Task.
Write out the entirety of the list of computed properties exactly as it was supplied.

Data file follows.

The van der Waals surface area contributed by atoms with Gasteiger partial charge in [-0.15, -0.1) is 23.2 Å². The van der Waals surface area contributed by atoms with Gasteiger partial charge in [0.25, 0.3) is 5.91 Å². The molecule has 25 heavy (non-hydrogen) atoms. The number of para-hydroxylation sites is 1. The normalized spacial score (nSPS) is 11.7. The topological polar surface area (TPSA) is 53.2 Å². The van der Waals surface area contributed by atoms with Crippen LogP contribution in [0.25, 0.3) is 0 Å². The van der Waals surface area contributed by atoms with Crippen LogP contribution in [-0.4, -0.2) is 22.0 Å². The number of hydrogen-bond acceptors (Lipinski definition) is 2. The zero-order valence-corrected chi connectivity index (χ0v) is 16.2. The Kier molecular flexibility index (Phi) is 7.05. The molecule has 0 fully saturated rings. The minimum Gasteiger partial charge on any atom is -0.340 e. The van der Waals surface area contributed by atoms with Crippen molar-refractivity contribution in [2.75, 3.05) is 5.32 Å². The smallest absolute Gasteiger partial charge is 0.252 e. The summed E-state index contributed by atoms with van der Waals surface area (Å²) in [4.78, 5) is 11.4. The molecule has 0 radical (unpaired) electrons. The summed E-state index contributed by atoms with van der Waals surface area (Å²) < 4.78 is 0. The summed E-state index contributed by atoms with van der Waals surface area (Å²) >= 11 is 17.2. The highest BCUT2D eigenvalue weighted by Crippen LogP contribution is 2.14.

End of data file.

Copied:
The van der Waals surface area contributed by atoms with Gasteiger partial charge in [-0.15, -0.1) is 23.2 Å². The van der Waals surface area contributed by atoms with Gasteiger partial charge in [0.25, 0.3) is 5.91 Å². The molecule has 25 heavy (non-hydrogen) atoms. The number of para-hydroxylation sites is 1. The normalized spacial score (nSPS) is 11.7. The topological polar surface area (TPSA) is 53.2 Å². The van der Waals surface area contributed by atoms with Crippen LogP contribution in [0.25, 0.3) is 0 Å². The van der Waals surface area contributed by atoms with Crippen LogP contribution in [-0.4, -0.2) is 22.0 Å². The number of hydrogen-bond acceptors (Lipinski definition) is 2. The zero-order valence-corrected chi connectivity index (χ0v) is 16.2. The Kier molecular flexibility index (Phi) is 7.05. The molecule has 0 fully saturated rings. The minimum Gasteiger partial charge on any atom is -0.340 e. The van der Waals surface area contributed by atoms with Crippen molar-refractivity contribution in [2.75, 3.05) is 5.32 Å². The smallest absolute Gasteiger partial charge is 0.252 e. The summed E-state index contributed by atoms with van der Waals surface area (Å²) in [4.78, 5) is 11.4. The molecule has 0 radical (unpaired) electrons. The summed E-state index contributed by atoms with van der Waals surface area (Å²) < 4.78 is 0. The summed E-state index contributed by atoms with van der Waals surface area (Å²) >= 11 is 17.2. The highest BCUT2D eigenvalue weighted by Crippen LogP contribution is 2.14.